believe that any such event had taken place. When it became clear that it had, and that, by. State Department's own admission, Khrushchev's description of it was substantially true, people still did not show signs of hostility toward the United States. They were ready to concede the existence of interests for the sake of which such things-had to be done by us; but nevertheless,urely personal point'of view of their own individual interests, not those of their government, they were grieved byncident. They knew it entailed an inevitable reversalrend they warmly Welcomedthe improved relations and increase of contacts with the West which had reached their height just prior toffair and which were seriously threatened by it. They could predict thatoulda tightening up of internal securityenewed anti-Western campaign, and consequently increased risks for them incontacts with foreigners and less opportunity to see Western films and read Western books. The fundamental hope of all thinking Russiansormalization of relations with the West. They want nothing more than to be members of the Western community of nations, to be in- unmediated contact with its cultural life, to be ableperhapsesult of the influence of the Western example, toulture, free and unvaried and unfettered by political dogma, and finally, to be able themselves to visit Europe and America some day and see with their own eyes what that tantalizing world from which they are cut off is like. All of these hopes were pushed several steps back from realization byncident, and although people did not respond to it with the anger of Soviet officialdom, they did resent it because it caused them personal disappointments.

I think that this profound desire for the normalization of relations with the West is bound to come into conflict with Western policies on other occasions during the coming years, and it would be useful for Radio Liberty to be aware of the existenceubtle conflict not between the West and the Soviet government, but between the West and Russians who have nothing in common with their rulers. Incidents like, undertaken by us In self-defense, are bound to be ill-received by Russians who desire good relations with the West. Obviously, we must defend ourselves and we cannot always calculate our actions by what effects they will have on our friends in Russia, but Radio Liberty should be able to describe these actionsoviet audience with this calculation in mind. uggest that it would be effective to describe such actions not only as acts of self-defense, but also with some expression of sympathy to your Soviet audience for the unpleasant effects they may have.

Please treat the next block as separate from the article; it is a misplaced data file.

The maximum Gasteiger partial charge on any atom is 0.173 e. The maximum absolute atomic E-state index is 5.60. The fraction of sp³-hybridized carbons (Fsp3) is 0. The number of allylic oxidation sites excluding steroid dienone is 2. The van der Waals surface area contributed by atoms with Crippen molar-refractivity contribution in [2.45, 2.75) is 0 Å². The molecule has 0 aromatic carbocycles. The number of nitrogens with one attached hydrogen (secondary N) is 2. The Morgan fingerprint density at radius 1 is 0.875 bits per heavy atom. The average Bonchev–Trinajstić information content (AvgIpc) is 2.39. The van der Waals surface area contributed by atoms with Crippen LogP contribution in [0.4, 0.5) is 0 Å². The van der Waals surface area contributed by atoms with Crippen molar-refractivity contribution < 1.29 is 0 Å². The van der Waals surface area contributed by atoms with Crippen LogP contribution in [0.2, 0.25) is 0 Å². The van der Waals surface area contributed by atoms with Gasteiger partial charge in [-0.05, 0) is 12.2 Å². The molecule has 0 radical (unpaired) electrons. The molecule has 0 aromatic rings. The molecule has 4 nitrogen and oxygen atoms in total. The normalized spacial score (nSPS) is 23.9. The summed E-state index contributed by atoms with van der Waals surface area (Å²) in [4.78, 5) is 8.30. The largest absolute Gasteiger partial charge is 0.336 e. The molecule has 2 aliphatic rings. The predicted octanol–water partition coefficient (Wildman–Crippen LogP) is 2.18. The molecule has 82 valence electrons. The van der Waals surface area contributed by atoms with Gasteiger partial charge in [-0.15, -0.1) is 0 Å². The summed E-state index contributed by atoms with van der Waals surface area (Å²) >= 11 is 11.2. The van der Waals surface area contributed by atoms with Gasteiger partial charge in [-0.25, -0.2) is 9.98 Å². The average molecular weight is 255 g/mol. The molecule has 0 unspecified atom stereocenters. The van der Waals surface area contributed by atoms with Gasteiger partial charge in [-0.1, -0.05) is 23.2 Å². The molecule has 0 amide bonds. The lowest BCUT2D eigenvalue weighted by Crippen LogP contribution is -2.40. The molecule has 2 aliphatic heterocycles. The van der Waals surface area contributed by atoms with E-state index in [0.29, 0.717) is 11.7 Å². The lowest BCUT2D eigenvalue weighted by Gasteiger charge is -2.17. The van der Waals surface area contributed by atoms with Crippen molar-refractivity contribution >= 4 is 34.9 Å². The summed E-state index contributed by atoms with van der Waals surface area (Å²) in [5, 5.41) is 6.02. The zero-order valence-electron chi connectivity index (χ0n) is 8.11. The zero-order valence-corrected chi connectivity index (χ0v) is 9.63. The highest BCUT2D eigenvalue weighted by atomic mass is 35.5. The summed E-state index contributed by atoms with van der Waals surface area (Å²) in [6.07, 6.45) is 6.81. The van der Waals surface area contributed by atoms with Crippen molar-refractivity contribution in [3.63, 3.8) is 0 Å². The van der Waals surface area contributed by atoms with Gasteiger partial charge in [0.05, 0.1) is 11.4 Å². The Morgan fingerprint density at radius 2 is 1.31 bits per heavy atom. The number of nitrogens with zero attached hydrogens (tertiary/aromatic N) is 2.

ffair-occasion- for-another'slgnlfleantexpressioh"o'f opinionussian friendhink should behere. Volodya is not young; heinguist, the sonighly-cultured family. And while in one respect,hallmake clear, he is not at all typical of Russian youth, on the

specificant Co illustratethe attitude of educated Russians toward Western sources of informationhe may be taken as representative. Any Westerner who has beenlose footing with Russians has observed intrange reaction growing out of their distrust of the official press, and haseculiar embarrassment of power from knowing how credulous and ready to believe your accounts of life in the West your Russian listeners normally are. Volodya served as my ultimate confirmation of this experience. His English is near perfect, andombination of lucky accidents he had been ableeriod of several years to keep up with such Americanas The New York Times. The Reporter, Commentary. etc. Head beenunning discussion during the course of the week or so thatffair developed. His first inclination was to suspend judgment and wait until the American side of the story had been told. It worried him that Khrushchev might be telling the truth, and that the American government might actually havepy plane deep into Soviet territory. If so, we could expect little sympathy from him. Why did we want to go ahead and trouble international waters that for the first time in many years seemed to be running calmly, offering the promiseormal flow of relations between Russia and the West. This was the point he had reached In his evaluation of the situation when he was stunned by the series of contradicting statements issued by. Stste Department, first denying and then admitting thatas on an espionage mission. It wasunday morning stroll,ecall, when Volodya asked merd about the Stateadmission. He had made up his mind about the significance ofor him, and his comment on the State Department contretemps was: "Now you've lost us! You're just as corrupt as we are!"